More households – but is more housing the only solution?

IF researcher Holly Metcalf looks at the complexities of housing supply against the prediction of a growth in the number of households – a situation that calls for carefully-tailored government action

The number of households in England is set to grow by 4 million (17%) in the next 25 years, according to the latest projections from the Office for National Statistics (ONS). Most of this increase is driven in the rising numbers of people aged over 65.

This is a consequence of positive changes: people are living longer, and many elderly people are able to live in their own households for longer, rather than needing to move into residential care. However, it does present significant policy challenges, especially when it comes to protecting the interests of young people, for whom the lack of affordable housing is a big issue at present – and evidently likely to get bigger.

The details

Whilst it sounds like a lot, this growth is actually lower than previously projected, because of reduced projections of UK population growth. These are driven by changing assumptions around future birth rates, changes in life expectancy, and living arrangements – such as cohabiting or living with parents.

Demographically, the biggest growth will be in households headed by someone aged 65 and above – which accounts for 88% of the projected growth in households. Geographically, it will be concentrated in London, where the number of households is projected to increase by nearly one quarter by 2041.

The effects

Whilst it is the number of households headed by elderly people which is projected to grow the most, the increased pressure on the housing supply is not likely to impact on them, as 80% of people aged 50+ are owner-occupiers. The impact of growing household numbers is more likely to affect younger people who are still struggling to get on the housing ladder, or who are struggling to find affordable rent as growing demand drives prices higher.

Notably, this is a projection about the number of households, not the number of houses that might be built. Nor do the projections attempt to account for the impact of future government policies, changing economic circumstances or other factors which might influence the number of households.

Whether these projections turn out to be accurate will depend partly on whether the government devises an effective policy response. If the number of households grows by less than projected, this may be a sign of policy failure, with more young people unable to move out and forced to continue living with their parents. There has been much debate as to the effect this has on family relationships, but the fact that Millennials are 80% less likely to count a family member as one of their closest friends, compared to 20 years ago, suggests that for many young people, living with parents is far from ideal.


Policy solutions to the housing crisis are often portrayed as a conflict between those who need homes, and a coalition of NIMBYs, environmentalists and greenbelt-advocates who oppose housing development. But the need to build new houses would be significantly reduced if we made better use of the existing stock of housing. Over half of owner-occupied houses in England were under-occupied in 2016 – defined as having two or more spare bedrooms. These figures are in stark contrast to under-occupation rates of 15% in the private rental sector, and just 8% in the social renting sector.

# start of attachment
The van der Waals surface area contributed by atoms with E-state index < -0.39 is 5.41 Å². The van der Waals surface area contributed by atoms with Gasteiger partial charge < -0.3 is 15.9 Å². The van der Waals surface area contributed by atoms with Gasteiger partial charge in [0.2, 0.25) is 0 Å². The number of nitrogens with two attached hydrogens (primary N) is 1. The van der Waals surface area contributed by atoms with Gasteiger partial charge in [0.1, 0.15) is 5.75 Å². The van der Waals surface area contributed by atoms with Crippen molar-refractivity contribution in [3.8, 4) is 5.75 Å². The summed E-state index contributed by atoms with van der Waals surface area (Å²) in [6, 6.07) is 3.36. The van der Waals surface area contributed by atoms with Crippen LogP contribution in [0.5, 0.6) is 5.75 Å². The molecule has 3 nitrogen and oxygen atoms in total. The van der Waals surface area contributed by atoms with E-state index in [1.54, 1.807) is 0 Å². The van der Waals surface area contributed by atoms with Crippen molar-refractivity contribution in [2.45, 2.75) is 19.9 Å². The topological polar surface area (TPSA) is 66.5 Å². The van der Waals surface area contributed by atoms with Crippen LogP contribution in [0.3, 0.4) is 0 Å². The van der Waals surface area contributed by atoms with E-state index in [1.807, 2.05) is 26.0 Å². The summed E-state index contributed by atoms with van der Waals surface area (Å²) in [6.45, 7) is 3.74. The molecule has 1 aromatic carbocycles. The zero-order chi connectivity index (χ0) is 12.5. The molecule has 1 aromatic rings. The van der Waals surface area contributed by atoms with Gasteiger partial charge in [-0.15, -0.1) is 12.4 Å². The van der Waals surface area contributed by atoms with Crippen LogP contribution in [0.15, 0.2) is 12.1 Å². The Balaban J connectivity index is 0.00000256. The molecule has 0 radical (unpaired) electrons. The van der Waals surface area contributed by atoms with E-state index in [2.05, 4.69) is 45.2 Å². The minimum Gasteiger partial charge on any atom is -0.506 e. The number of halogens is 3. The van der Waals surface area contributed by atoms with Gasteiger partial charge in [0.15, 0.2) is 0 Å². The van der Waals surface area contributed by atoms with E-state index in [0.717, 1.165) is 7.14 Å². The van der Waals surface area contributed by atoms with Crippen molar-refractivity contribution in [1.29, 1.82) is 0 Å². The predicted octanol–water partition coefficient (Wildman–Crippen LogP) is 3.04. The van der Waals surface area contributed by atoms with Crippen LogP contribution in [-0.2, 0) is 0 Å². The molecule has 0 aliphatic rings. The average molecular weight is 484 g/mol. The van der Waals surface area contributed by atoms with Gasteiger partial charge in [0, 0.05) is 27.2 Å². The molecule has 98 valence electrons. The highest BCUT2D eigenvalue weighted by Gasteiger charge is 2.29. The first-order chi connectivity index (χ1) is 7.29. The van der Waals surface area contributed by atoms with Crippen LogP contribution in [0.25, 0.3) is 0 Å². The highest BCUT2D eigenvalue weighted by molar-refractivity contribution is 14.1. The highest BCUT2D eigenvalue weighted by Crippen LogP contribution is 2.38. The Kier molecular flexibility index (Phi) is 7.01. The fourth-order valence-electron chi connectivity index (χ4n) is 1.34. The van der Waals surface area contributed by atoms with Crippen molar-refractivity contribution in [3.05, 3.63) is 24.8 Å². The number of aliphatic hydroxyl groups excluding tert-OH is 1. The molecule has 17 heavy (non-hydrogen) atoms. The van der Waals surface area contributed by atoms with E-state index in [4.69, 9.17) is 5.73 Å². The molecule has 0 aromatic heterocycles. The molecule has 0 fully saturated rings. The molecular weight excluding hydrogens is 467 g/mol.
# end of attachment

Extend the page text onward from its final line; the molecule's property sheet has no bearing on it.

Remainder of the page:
Spare rooms in social rented housing were a topic of significant public debate when the “bedroom tax” was introduced, but it represents only a tiny fraction of the wider issue of under-occupation. Similarly, there has been much debate over whether foreign-owned properties in London are actually used, but little consideration of other forms of under-occupation.

Elderly homeowners are much more likely to downsize in the US than the UK, and a key reason is that in the UK the tax system acts as a disincentive. The structure of council tax means that people living in larger properties are taxed proportionately less than those in smaller properties. In addition, the fact that the cost of stamp duty is effectively borne by the buyer of a property disincentivises people from moving.

Conclusion: beyond supply and demand

Discussions of the housing market often centre around supply and demand. As discussed above, supply is about more than the number of houses being built: it is also about ensuring that the existing housing stock is being used efficiently.

What also matters is not just the supply of housing, but its distribution. One in six 55–64 year olds owns a second home, whilst home ownership rates amongst young adults have been falling. Government help-to-buy schemes have attempted to respond to this, but they must be used in combination with reformed tax incentives, which can help to solve the problem of under-occupation, and free up more houses for young people to move into.

Similarly, the geographical distribution of houses is a problem, with the relative economic success of London driving higher population growth and house price growth compared to the rest of the UK. There are significant regional disparities in the predicted growth in the number of households, from 24% in London, down to 8% in the North East. There is no “English” housing market– rather local and regional markets, each with a variety of different factors affecting population growth and housing supply. There is no “quick fix”: a range of policy responses will be needed.

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